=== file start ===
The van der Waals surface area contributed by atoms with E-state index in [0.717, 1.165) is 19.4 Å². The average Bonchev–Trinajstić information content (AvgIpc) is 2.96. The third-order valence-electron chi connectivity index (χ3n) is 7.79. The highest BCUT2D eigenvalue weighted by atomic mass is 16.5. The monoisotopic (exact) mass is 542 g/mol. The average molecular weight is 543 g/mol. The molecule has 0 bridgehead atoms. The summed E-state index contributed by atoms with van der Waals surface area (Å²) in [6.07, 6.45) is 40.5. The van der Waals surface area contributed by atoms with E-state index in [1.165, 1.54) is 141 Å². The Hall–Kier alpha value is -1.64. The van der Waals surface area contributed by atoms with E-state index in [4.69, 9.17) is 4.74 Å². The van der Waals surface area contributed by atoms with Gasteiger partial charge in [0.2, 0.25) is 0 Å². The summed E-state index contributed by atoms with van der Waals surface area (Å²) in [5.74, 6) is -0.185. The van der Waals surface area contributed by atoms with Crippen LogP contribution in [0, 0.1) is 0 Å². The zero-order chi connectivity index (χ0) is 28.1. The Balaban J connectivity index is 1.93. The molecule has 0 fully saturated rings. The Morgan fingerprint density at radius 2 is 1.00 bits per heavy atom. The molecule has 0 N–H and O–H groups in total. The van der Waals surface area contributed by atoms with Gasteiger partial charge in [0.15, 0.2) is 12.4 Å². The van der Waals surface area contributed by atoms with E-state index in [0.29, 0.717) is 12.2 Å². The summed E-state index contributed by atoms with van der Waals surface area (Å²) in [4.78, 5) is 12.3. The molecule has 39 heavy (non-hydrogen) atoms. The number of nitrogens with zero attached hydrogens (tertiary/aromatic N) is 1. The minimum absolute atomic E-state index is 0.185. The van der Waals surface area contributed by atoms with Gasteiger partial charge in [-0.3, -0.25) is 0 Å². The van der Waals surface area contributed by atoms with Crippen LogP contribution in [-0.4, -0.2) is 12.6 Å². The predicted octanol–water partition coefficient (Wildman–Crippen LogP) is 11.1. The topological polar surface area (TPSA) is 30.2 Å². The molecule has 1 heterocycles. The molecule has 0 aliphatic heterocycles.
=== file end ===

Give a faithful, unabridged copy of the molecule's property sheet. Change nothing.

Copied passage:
The van der Waals surface area contributed by atoms with E-state index in [0.717, 1.165) is 19.4 Å². The average Bonchev–Trinajstić information content (AvgIpc) is 2.96. The third-order valence-electron chi connectivity index (χ3n) is 7.79. The highest BCUT2D eigenvalue weighted by atomic mass is 16.5. The monoisotopic (exact) mass is 542 g/mol. The average molecular weight is 543 g/mol. The molecule has 0 bridgehead atoms. The summed E-state index contributed by atoms with van der Waals surface area (Å²) in [6.07, 6.45) is 40.5. The van der Waals surface area contributed by atoms with E-state index in [1.165, 1.54) is 141 Å². The Hall–Kier alpha value is -1.64. The van der Waals surface area contributed by atoms with E-state index in [4.69, 9.17) is 4.74 Å². The van der Waals surface area contributed by atoms with Gasteiger partial charge in [0.2, 0.25) is 0 Å². The summed E-state index contributed by atoms with van der Waals surface area (Å²) in [5.74, 6) is -0.185. The van der Waals surface area contributed by atoms with Crippen LogP contribution in [0, 0.1) is 0 Å². The zero-order chi connectivity index (χ0) is 28.1. The Balaban J connectivity index is 1.93. The molecule has 0 fully saturated rings. The Morgan fingerprint density at radius 2 is 1.00 bits per heavy atom. The molecule has 0 N–H and O–H groups in total. The van der Waals surface area contributed by atoms with Gasteiger partial charge in [0.15, 0.2) is 12.4 Å². The van der Waals surface area contributed by atoms with E-state index in [0.29, 0.717) is 12.2 Å². The summed E-state index contributed by atoms with van der Waals surface area (Å²) in [4.78, 5) is 12.3. The molecule has 39 heavy (non-hydrogen) atoms. The number of nitrogens with zero attached hydrogens (tertiary/aromatic N) is 1. The minimum absolute atomic E-state index is 0.185. The van der Waals surface area contributed by atoms with Gasteiger partial charge in [-0.3, -0.25) is 0 Å². The van der Waals surface area contributed by atoms with Crippen LogP contribution in [-0.4, -0.2) is 12.6 Å². The predicted octanol–water partition coefficient (Wildman–Crippen LogP) is 11.1. The topological polar surface area (TPSA) is 30.2 Å². The molecule has 1 heterocycles. The molecule has 0 aliphatic heterocycles.